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A Hard (Numbers) Thing to Talk About

When your copy of the November issue of Associations Now arrives in your mailbox this week, please do me a favor: Skip to the end. We've done some tweaking to our back-page feature, changing it from Back to You—a grab bag of statistics and anecdotes related to articles in that issue of the magazine—to Hard Numbers, a quick overview of statistics relating to a particular topic in association leadership. I'm eager to hear what you think. (Of course, once you're done with the back page, it'd be great if you could go back and read the rest of the articles too.)

The first topic I wanted to focus on in Hard Numbers is diversity, largely because it's a topic that doesn't get discussed often enough, be it in the pages of a magazine or in the larger association community. There are good reasons to keep bringing it up: One data point in Hard Numbers notes that just 14 percent of nonprofit board members are people of color.

That's a striking statistic, but what can organizations do about it? (That's the problem with just laying out numbers, of course; they can point out the urgency of something, but they do little good in terms of helping you design a strategy.) As it happens, over the weekend a former colleague of mine delivered some straight talk on the matter. Dylan Tweney, editor of the website VentureBeat, wrote a blog post titled "How to fix Silicon Valley's race problem: A 4-step program for white guys."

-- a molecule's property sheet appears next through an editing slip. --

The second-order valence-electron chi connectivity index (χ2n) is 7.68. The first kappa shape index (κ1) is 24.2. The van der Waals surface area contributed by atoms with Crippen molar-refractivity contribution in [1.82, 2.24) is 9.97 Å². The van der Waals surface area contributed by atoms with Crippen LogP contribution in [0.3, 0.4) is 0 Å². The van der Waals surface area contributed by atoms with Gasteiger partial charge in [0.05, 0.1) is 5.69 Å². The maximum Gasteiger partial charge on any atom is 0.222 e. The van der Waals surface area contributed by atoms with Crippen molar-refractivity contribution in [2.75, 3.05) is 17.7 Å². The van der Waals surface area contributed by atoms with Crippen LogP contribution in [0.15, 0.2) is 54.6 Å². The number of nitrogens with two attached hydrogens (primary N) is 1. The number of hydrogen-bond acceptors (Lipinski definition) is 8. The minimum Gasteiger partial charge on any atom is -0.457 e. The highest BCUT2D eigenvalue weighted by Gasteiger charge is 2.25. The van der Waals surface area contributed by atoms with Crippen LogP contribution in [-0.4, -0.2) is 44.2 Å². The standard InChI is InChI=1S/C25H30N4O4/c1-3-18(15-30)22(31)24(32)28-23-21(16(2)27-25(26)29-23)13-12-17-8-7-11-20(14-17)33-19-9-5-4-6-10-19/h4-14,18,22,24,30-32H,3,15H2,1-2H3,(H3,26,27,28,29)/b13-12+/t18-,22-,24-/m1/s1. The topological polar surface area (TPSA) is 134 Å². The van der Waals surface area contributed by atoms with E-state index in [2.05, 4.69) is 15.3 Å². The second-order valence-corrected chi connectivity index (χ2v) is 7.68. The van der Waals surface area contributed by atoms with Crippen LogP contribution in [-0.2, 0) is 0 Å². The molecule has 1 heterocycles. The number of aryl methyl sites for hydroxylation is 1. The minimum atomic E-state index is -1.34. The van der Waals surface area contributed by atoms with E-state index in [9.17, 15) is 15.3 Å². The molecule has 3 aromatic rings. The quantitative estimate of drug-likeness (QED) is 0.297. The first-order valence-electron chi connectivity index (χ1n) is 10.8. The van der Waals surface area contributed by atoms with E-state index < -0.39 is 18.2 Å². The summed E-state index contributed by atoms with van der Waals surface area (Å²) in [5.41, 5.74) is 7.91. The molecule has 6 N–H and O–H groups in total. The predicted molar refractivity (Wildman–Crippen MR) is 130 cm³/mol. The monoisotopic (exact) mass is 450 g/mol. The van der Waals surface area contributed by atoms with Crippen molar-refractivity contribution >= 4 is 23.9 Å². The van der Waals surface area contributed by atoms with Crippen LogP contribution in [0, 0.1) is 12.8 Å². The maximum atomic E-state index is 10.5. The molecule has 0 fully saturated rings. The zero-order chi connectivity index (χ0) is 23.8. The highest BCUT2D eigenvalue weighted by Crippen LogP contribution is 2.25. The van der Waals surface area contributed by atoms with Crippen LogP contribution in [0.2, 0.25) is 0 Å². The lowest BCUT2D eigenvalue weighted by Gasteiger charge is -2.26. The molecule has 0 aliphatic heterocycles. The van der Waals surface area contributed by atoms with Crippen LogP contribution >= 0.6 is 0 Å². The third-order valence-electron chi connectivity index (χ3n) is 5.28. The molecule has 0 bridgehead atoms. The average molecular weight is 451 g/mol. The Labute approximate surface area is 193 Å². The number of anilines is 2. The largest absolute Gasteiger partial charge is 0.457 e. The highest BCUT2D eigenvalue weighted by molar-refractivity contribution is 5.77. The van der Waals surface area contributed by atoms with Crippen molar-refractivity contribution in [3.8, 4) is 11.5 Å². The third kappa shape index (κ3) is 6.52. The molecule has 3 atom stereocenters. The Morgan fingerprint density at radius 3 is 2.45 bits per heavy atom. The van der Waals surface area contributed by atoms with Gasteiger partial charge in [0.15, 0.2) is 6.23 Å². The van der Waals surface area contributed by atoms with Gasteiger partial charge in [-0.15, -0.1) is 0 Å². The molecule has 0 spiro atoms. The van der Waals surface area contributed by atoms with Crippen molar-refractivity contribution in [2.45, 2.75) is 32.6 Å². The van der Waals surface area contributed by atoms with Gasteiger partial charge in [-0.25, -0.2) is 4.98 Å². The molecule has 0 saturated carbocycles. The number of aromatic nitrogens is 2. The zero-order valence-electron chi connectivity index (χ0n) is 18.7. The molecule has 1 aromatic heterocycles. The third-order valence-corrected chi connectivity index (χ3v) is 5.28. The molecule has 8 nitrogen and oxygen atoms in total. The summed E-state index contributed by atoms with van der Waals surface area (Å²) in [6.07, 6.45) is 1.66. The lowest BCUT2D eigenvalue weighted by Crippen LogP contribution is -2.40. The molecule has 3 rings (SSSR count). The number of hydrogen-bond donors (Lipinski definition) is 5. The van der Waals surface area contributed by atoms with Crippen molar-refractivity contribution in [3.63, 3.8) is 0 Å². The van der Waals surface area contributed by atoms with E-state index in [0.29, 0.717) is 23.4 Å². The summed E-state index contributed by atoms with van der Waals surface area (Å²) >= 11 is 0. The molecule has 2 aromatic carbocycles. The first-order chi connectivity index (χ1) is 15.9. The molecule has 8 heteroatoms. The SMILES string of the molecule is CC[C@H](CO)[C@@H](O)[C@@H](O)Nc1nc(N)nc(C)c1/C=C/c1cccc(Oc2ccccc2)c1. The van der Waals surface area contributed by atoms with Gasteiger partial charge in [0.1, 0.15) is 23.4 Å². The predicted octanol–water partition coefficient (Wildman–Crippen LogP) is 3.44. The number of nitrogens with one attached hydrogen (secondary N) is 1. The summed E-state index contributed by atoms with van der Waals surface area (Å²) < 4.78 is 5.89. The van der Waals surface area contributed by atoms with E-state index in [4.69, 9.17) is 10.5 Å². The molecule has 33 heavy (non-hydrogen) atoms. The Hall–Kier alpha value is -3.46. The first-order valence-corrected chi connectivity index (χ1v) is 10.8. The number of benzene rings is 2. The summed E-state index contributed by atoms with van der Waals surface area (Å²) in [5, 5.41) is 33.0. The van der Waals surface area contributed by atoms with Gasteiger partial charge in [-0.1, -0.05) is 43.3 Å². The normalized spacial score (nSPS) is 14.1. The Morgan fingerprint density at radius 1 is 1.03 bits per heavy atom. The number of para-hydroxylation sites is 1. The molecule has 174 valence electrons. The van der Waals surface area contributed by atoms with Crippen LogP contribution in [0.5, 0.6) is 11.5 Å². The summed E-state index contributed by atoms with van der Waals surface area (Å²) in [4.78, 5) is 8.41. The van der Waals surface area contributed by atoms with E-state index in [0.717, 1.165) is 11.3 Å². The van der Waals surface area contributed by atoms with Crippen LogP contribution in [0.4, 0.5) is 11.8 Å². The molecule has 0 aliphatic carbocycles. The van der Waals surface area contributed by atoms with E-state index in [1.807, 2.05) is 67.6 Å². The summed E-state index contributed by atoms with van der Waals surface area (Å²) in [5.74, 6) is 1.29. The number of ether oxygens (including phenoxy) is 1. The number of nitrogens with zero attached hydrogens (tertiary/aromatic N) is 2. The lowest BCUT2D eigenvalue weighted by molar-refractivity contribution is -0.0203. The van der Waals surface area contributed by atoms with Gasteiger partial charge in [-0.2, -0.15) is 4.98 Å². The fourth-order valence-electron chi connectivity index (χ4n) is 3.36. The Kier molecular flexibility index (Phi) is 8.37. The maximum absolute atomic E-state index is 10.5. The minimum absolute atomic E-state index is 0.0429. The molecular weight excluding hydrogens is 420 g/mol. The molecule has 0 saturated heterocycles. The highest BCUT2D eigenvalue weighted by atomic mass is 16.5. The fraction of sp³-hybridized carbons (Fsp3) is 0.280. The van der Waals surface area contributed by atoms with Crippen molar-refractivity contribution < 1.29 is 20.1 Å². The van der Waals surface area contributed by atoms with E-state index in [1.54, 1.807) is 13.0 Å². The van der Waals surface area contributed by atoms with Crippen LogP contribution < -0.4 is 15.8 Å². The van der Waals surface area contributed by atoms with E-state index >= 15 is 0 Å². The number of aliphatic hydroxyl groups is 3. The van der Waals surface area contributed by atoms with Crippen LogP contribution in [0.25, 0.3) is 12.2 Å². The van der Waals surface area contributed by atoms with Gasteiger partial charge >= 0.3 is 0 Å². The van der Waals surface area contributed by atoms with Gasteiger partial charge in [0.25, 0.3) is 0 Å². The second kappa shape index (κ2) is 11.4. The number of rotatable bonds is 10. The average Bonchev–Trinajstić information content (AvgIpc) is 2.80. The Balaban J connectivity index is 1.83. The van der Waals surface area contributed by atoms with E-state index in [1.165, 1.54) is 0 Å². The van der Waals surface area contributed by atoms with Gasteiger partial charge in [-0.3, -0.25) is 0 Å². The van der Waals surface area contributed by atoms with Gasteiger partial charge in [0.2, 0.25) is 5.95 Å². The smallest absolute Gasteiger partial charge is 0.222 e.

As the title suggests, the focus is on high-tech entrepreneurship, but much of what he says applies to other arenas, and it's rare to see such an article explicitly directed to the white male leaders of organizations who are empowered to fix the problem. The whole post is worth reading, but I was particularly struck by what Tweney says about the transformative power of talking about race in the first place, and how silence doesn't fix the problem. "[W]hen you refuse to talk about racism and race, whether from fear of embarrassment or out of ignorance, you can't learn," he writes. "If you pretend that it's just a meritocracy, or that the problem is too mysterious to be addressed, or that you yourself are not racist, you can't learn."

Needless to say, some commenters on the post are questioning whether racism in the Valley exists to the degree Tweney says it does. That, at least, opens up the discussion. But what conversations work beyond just a blog post? What can associations do within their offices and among their members to bring the discussion about diversity—and especially diverse association leadership—out into the open, with a goal of making leadership more diverse?


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